Apphia Kumar is the first known bisexual person granted asylum in the US. Currently, she runs the Queer South Asian Collective for LGBTQIA+ people of South Asian diaspora in Boston. In a post written for GLAAD in honor of Bisexual Awareness Week—which runs through September 24—she offered a glimpse of what her journey has been like resettling in a new country, particularly as a bisexual immigrant who was told she should ignore her identity if she wanted to be granted protections.
"The last four years have been overwhelming and powerful," Kumar wrote. "I have gone from not having my own bed for about a year, to living in someone's basement, to having my own room in my own home only to be unable to cope with normal life, as my PTSD kicked in. I've stayed in bed, unable to physically move because of how depressed I was to being so weak I couldn't stand without blacking out for a few seconds because I've been so anemic, my body couldn't keep up."
Though Kumar's story of immigration is unique, researchers say that mental health struggles among bisexual individuals facing mistreatment and discrimination for their sexual identity may not be. Building on previous research relating to LGBT health, a study published in Prevention Science last month found that people who identify as bi too often face discrimination from both the heterosexual and gay and lesbian communities, and that resulting isolation puts them "at higher risk for poor mental health outcomes."
According to the study, bisexual individuals face stressors and stigma that are unique to their community, such as being "perceived as immoral and unstable," or "stereotyped to be confused about their sexual orientation, hypersexual, and sexually promiscuous individuals who are more likely to transmit sexually transmitted diseases." To get a better understanding of their experience, researchers surveyed 503 bisexual adults ranging in age from 18 to 64, and focused on whether there was an association between feelings of depression, anxiety, and suicidality and loneliness.
Not surprisingly, researchers determined that experiencing anti-bisexual prejudice, internalized heterosexism, and identity concealment was, in fact, pretty isolating. As a result, the study states, these findings "underscore the importance of targeting bisexual-specific minority stressors as well as loneliness in preventive interventions to improve the mental health of bisexual individuals."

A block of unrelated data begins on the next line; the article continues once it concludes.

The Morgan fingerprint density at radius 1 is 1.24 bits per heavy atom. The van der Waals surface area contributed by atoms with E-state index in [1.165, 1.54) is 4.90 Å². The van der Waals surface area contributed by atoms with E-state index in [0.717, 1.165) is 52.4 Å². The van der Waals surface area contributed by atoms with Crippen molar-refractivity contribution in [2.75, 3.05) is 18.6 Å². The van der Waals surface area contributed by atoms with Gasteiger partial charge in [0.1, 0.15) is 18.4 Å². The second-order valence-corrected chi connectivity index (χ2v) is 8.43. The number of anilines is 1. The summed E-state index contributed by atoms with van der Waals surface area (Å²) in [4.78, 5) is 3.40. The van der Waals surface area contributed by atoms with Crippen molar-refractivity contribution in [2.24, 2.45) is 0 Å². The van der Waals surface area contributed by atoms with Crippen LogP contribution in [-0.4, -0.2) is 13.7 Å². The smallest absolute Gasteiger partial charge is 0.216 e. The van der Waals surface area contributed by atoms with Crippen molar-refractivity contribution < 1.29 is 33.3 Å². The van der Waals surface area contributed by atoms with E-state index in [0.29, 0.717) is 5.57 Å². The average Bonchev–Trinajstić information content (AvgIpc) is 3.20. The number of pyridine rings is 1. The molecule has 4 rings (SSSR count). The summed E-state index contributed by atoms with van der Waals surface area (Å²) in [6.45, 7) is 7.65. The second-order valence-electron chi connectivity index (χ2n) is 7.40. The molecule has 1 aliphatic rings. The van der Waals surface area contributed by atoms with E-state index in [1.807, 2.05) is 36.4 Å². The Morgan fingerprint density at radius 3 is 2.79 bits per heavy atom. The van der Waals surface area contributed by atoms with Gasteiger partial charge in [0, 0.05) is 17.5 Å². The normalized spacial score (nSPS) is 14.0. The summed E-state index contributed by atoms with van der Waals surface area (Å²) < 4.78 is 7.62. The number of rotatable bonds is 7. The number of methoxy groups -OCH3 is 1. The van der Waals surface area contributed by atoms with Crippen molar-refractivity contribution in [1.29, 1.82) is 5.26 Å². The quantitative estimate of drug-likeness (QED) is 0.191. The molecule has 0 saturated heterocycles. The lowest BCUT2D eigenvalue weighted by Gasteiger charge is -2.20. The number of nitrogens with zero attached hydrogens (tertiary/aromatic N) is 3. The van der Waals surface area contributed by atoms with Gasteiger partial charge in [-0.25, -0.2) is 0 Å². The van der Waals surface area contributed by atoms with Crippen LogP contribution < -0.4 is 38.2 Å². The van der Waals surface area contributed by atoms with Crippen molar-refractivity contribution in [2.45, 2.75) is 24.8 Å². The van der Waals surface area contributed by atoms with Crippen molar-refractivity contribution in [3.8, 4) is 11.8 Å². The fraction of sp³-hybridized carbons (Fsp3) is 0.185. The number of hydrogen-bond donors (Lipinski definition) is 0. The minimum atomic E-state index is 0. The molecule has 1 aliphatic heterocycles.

Ethan Mereish, an assistant professor of health studies at American University, is the lead author on the study. He tells Broadly that their findings, at the very least, help to validate the experiences of bisexual people. "The broader implication of the study for bisexual individuals is to know that they're not alone. And actually, research shows that there are a larger number of bi people than there are of lesbian and gay individuals. So despite what people might say or what stigmas are out there, there actually are a lot of bisexual people out there—it's just harder to find that community."
That's why campaigns like Bi Week or Bi Visibility Day, which is September 24, are so important, Mereish says. "One of the experiences of stigma or oppression around bisexuality is that it's not a real sexual orientation or it's a phase. So having bisexuality acknowledged in a positive light, as opposed to a stigmatizing or negative light as often portrayed in the media, can hopefully help in changing people's assumptions about bi people."
"I think it's a step in the right direction," he continues. "I don't think one day or one week is enough though. These types of efforts need to be sustained the rest of the year. So, increasing education and awareness and sensitivity and positive images of bi people are going to be really critical to changing people's stigmatizing attitudes and also creating community and inclusiveness of bi people."